How Goya Interprets Our Modern Moment

Goya. Francisco Goya. The Spanish painter of war and upheaval. He’s relevant right now, again. We’ll go to Goya.

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Two centuries ago, Spain was a mess.  Struggling to escape the Inquisition.  Invaded by Napoleon’s France. Wracked  by war, confusion, random cruelty.  In the midst of all that, the great Spanish master Francicso Goya painted, made prints.  Of kings and aristocrats.  And then of chaos.  The Sleep of Reason.  The Disasters of War.  Execution.  Torture.  In our time of beheading and atrocity and dismay, Goya is having a revival.  The last of the Old Masters.  The first of the moderns.  Helping us see again in 2014.  This hour On Point:  The dark side then and now – and Goya.

— Tom Ashbrook


Stephanie Stepanek, curator of prints and drawings at the Museum of Fine Arts, Boston. Co-curator of the Boston MFA exhibit, “Goya: Order and Disorder.”

Janis Tomlinson, director of University Museums at the University of Delaware. Author of “From El Greco to Goya” and “Francisco Goya y Lucientes.

From Tom’s Reading List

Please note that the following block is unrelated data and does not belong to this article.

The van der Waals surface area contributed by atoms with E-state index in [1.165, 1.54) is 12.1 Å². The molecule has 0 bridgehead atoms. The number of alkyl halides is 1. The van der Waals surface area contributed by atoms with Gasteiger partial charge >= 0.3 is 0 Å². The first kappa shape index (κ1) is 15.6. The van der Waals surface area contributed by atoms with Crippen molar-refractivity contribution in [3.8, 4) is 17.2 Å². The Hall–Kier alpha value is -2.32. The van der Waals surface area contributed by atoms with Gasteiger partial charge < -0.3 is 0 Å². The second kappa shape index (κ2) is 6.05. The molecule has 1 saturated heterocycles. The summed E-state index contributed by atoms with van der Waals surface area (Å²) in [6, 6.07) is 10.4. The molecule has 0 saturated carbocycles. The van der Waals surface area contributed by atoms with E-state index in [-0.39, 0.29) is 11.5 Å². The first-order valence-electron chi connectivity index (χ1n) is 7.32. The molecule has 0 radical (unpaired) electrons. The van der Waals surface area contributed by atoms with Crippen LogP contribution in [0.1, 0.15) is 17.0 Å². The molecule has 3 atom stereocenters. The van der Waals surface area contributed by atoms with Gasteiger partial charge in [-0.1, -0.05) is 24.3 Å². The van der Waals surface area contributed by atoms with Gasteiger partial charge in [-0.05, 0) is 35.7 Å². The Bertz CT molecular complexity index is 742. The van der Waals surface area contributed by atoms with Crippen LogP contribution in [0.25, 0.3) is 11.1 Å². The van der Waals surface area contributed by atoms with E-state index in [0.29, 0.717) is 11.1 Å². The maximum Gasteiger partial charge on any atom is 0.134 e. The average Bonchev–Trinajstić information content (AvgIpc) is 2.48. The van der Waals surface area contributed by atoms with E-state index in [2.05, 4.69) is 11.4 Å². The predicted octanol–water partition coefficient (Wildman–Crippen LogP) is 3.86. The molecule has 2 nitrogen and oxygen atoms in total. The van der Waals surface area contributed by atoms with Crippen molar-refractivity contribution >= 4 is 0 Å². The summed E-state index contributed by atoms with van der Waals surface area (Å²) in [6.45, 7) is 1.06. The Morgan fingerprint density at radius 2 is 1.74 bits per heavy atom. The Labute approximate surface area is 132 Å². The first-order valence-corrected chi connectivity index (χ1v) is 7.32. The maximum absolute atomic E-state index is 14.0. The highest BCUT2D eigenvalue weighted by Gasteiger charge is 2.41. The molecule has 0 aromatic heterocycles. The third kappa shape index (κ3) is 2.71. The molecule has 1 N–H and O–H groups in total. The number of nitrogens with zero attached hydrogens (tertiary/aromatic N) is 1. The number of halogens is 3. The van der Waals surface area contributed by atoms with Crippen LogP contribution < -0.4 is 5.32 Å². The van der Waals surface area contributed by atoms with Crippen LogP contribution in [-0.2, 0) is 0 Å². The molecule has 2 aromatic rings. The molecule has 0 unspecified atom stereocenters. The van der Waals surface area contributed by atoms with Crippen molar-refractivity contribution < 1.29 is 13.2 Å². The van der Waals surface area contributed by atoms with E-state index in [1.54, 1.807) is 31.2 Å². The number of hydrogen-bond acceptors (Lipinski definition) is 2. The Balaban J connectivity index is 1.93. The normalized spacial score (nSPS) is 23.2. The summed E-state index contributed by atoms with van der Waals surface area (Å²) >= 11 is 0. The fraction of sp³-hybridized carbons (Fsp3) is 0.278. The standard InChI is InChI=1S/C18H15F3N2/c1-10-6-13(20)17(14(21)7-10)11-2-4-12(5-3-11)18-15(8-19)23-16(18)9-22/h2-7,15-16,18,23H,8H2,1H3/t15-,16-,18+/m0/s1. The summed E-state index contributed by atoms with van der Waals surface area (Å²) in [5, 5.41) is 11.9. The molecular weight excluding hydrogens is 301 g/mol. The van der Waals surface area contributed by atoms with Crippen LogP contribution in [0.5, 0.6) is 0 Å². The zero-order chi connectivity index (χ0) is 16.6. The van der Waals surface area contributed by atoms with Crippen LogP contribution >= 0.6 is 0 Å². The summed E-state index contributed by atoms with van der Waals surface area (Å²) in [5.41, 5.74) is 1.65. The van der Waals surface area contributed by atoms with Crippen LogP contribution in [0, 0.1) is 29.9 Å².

The Wall Street Journal: Goya’s Pop-Culture Moment — “Goya is a pop culture phenomenon today in part because of the modern themes he explored. He laid bare anxiety, violence, sadism, lust and ambivalence with a depth that many experts call unmatched by artists who came before him.”

Boston Globe: Special relationship brings Goya masterpieces to MFA — “It is no accident that such an important show is at the MFA, and not New York’s Metropolitan Museum of Art or Washington’s National Gallery of Art. The Spanish loans for ‘Order and Disorder’ shed light on a key relationship the museum has had with its counterpart in Spain, and in large part through Mena. Her connection to Boston, which began 40 years ago over lunch with renowned MFA curator Eleanor Sayre, has led to each institution loaning important works over the years, works that might not otherwise move so freely.”

Boston Magazine: ‘Goya: Order and Disorder’ Opens at the Museum of Fine Arts — “Still, others, like the one of The Last Communion of St. Joseph Calasanz and Self-Portrait with Doctor Arrieta in the final section of the exhibition that provides ambitious summary of what makes Goya Goya, require a bit more thinking to decipher. Although they vary in subject and context—one a religious altarpiece and the other a gift for a friend who had treated the artist through a serious illness—they connect in theme, both evoking the transition between life and death.”

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